During the 9:00 hour of CNN Newsroom Monday morning, anchor Carol Costello grilled Republican Representative Darrell Issa on Trump’s executive order to put a temporary travel ban on immigrants from certain predominantly Muslim countries. Like the rest of the media, Costello wailed about the discriminatory impact of the ban on Muslims but she didn’t stop there. Costello even suggested the ban was meant to prioritize Christians above everyone else, asking Issa if Trump’s “underlying goal” was “to make this country aggressively Christian.”
From the start of the interview, Issa pushed back against the media’s narrative that this ban was meant to punish peaceful Muslims and refugees:
DARRELL ISSA: Just to put it in perspective, for more than a decade three separate presidents banned Americans from going to Lebanon, temporary bans for reasons of security, lack of vetting capability go both ways. As you might know Jimmy Carter banned people coming from Iran, one of the seven countries we're dealing with. Although I don't want to say that this was perfectly executed by any means and there has been some confusion, I think we have to put it in perspective, it's temporary. It does not target people, per se, based on religion and, quite frankly, most of the critics are saying other countries should be added if you want to catch all terrorists. That's sort of a counter message I keep hearing.
Costello started to interrupt as soon as Issa brought up the religious aspect and replied:
CAROL COSTELLO: But see here's the thing. It's a combination of things that make people believe this will become a permanent ban on Muslims coming into this country and I'll tell you why. On Friday, Trump's White House deliberately excluded mentions of Jews on Holocaust Remembrance Day and then on Friday of course, Trump of course, signed that executive order barring refugees and citizens of seven majority Muslim countries. He also gave an interview to the Christian Broadcasting Network that the goal here ultimately was to help Christians.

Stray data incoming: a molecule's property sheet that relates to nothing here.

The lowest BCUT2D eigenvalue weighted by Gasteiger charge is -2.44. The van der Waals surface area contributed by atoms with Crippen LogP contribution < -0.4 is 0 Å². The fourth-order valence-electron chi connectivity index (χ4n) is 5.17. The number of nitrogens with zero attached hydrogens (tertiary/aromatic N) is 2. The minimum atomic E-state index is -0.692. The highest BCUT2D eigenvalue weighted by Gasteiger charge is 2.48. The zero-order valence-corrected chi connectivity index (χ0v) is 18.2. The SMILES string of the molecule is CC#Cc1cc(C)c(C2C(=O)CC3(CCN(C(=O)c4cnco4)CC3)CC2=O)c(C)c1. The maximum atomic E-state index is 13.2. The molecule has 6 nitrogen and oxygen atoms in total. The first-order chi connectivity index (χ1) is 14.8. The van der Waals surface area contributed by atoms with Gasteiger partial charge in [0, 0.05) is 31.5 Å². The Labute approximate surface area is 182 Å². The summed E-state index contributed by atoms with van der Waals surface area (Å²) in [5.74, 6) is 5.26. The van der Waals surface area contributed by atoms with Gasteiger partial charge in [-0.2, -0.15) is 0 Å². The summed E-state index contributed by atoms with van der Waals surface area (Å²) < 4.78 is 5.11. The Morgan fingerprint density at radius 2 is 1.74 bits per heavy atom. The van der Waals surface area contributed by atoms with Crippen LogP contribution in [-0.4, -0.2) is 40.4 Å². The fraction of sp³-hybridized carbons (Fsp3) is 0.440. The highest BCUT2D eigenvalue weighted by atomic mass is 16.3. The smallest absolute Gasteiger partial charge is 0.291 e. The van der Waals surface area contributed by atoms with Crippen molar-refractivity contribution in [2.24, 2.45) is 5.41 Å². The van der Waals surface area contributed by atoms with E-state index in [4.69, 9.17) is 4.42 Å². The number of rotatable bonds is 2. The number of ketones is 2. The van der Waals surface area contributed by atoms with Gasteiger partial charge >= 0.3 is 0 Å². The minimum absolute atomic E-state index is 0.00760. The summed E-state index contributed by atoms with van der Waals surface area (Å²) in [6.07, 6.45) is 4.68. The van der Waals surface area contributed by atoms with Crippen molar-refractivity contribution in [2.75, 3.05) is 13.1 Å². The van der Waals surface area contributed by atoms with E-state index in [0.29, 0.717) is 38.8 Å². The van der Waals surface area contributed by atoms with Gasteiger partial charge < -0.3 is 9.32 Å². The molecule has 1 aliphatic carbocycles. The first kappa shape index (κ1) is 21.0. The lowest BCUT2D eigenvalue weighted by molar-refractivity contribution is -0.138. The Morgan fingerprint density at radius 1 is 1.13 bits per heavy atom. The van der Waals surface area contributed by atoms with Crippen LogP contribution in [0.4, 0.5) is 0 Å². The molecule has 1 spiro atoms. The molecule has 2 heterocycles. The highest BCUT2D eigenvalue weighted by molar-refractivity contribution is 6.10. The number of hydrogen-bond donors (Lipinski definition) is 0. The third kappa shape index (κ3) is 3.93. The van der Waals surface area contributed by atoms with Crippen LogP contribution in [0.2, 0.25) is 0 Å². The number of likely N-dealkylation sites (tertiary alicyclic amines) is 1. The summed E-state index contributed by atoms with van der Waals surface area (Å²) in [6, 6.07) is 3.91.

She ended her response by asking Issa if Trump’s “goal” was to make America “aggressively Christian.”
COSTELLO: How can you say that his executive order, his temporary travel ban isn't specifically targeting Muslims and perhaps his underlying goal is to make this country aggressively Christian?
Issa started to tell Costello that Christians weren’t the only minorities in these countries before Costello hammered again her belief that “minorities” were synonymous with “Christians.” She wouldn’t let this idea go, asking again before changing topics if it “all boiled down” to religion.
ISSA: I think we have to divide those two for a moment if you don't mind, Carol. The order says that there's an exception for minorities, and I think it's important that you realize --
COSTELLO: But you know what the minorities mean -- it means Christians --
ISSA: Carol, no.
ISSA: Unfortunately there are Muslim minorities. I take the letter of it --
COSTELLO: In those seven countries?
ISSA: I'm sorry. But my grandfather emigrated from what was then Syrian in 1914 under the Ottoman Empire. He was an orthodox Christian as am I. You can be an Arab Christian. As a matter of fact, if anything, there is a bit of a backlash that people aren't realizing that under the Obama Administration it did seem like Christians were unfairly unable -- even though they were the targets of having their heads chopped off, they were finding it harder to get into the United States than were Muslims. So I think we have to be religious blind other than majorities are not refugees. Minorities are refugees. That's an important one. When you look at Syria, there are over 10 million displaced people in Syria. Regardless of their religion, they're going to be displaced. That's not the same as people being persecuted, people who fear for their lives because of their faith. I don't want to get into a religious discussion because I do think in the case of Syria, it's not about religion--
COSTELLO: But doesn’t it all boil down to that Congressman--
ISSA:-- it's about whether we can verify these people.
COSTELLO: Doesn't it all boil down to that?